For the first time daily listening to national radio is down under 50% in Norway. Last week down to 48,5% from 51,2% the week before according to Kantar TNS. Although the Norwegians now have an increased number of on-air channels to choose from there is a widespread discontent with DAB replacing FM. For several reasons DAB is far from becoming popular as projected by the public broadcaster NRK and other promoters.
There are frustration with the globally unique move trying to force the population to replace their FM receivers with DAB+. Most Norwegians are aware of this have not been done before in any other country. Also that most countries as neighbouring Finland and Sweden are not going to switch to DAB . Norwegians driving into Sweden for summer holidays in July also discover the sharp contrast in sound quality between the public broadcasting channels in Norway on DAB and in Sweden on FM.
The most common reported problems with DAB are:
- Failing geographical coverage especially countryside and at sea
- Frequent drop outs or distorted sound while driving a car or a boat
- Inferior sound quality (compared to FM and on-line radio) with no true stereo
- High battery consumption for portables.
The pod radio series ”Hvem slutet lyset på FM” (Who switched off the light for FM?) has been published in 24 parts since March this year. Today, more than 31.000 downloads have been registred. There are several Facebook groups engaging the opposition to DAB radio. The group ”Nej til tvångsinføring av DAB” (No to compulsive DAB) has more than 9.000 members and is still moving.
Norwegians are discovering that the transition to DAB+ was a project initiated and operated by a limited group of persons working at the public broadcaster NRK, the two commercial foreign-owned broadcasters Bauer and MTG and an official at the Ministry of Culture. Fueled by EBU and the lobby organisation WorldDAB.
The project has not market been driven by listeners demand or by a clean political initiative. In polls 60% or more and not happy with the FM switch-off. The nation is increasingly coming to the conclusion that the DAB project is a tragic mistake.
The switch-off has been followed by a dramatic decrease in listenership. Listening numbers from 2018 suggests that the national channels combined has lost more than 15% of their listeners compared to 2016.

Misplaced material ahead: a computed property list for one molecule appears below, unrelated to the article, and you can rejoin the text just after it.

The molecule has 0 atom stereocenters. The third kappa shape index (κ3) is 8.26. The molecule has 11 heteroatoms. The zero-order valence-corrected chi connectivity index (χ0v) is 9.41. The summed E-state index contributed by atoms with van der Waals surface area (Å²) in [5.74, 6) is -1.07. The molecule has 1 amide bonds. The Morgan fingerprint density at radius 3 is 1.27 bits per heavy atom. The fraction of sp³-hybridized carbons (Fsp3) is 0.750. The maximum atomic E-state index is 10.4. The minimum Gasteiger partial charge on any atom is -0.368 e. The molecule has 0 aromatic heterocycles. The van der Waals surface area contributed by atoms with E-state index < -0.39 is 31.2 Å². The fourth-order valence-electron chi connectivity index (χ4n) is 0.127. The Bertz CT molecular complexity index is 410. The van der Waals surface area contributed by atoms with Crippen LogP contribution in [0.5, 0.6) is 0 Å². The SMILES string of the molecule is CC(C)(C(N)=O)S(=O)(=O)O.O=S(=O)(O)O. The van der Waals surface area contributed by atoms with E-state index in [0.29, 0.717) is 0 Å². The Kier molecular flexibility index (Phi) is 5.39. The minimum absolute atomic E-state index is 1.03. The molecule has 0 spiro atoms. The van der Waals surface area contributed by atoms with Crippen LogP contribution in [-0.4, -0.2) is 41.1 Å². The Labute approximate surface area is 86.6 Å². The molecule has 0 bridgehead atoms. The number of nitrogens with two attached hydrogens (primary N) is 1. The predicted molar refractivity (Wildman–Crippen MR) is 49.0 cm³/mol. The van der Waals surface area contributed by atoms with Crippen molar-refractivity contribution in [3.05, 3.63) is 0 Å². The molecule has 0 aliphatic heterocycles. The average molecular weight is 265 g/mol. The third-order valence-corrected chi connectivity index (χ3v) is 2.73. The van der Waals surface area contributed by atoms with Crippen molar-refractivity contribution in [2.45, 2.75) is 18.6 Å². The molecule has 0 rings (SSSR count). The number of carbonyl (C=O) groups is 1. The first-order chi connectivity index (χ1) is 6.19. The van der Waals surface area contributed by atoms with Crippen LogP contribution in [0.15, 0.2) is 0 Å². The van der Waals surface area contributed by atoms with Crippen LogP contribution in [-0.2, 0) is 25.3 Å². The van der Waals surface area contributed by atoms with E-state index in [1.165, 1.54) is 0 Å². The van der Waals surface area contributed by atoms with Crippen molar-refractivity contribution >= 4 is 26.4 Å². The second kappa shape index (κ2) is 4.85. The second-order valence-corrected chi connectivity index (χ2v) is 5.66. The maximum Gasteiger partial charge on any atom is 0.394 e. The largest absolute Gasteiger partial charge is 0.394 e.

However, this number does not include local radio stations which are still broadcasting on FM. Many of them reports a doubling or tripling of their listening figures. Cross-border FM listening is not reported. Approx. 5% of Norwegians are estimated listening to Swedish FM radio which is reaching about half of the population.
PPM numbers from Kantar TNS shows that only 48,5% of the population listened to national channels daily in week 28. (local radio not included) .This is the worst listening figures ever recorded in Norway and, although a dip in summer is normal, this has led to loud voices demanding a reopening of FM. Neighbouring Finland and Sweden (with no DAB) have daily listening of 68-75%.
I have been on this trip from start, writes Arne-Inge Christophersen at the media bureau Hausmann. It is tragical to experience that radio is not the media channel it was. The only reason is the FM switch-off and the introduction of DAB - in the only country in Europe. In ad biz magazine Kampanje he writes that radio listenership is probably the lowest since 1945 and that radio is becoming less attractive for advertiser. He ends his article with ”the cow is not dead, but the grass is withering”.
This week, Senterpartiet (Center Party), a leading liberal opposition party in the Parliament, made a clear statement: Reopen FM! Media spokesperson MP Åslaug Sem-Jacobsen says: It is vital for both media diversity or the safety of our country that radio listening is increased to a very different level. To secure the future of radio we have to switch the national FM-band back on before even more listeners disappears.
Meanwhile there are reports that also MPs from other parties are reconsidering their support for the 2017 FM switch-off. One of the three parties in the coalition government - Frp, the Progress Party - also have an FM switch-back inscribed in its political program. With an increasingly vocal opinion against DAB and for FM radio it looks like radio will be in focus on the political scene when the Norwegians are returning from their holidays in August.
Political demands to reopen FM in Norway (Radionytt.no)
Trolig laveste lyttertall for radio i Norge etter krigen (Kampanje)
Laveste radiolytting siden 2. verdenskrig med DAB (Nettavisen)
The Nordic Expert Group technical evaluation report:
Crucial technical problems with the DAB system
Norwegian MP: DAB Radio in Norway Is a Tragedy
50 Percent of Norwegians Do Not Switch to DAB. Rather Stay on FM
Why DAB Radio in Norway, But Not in Sweden?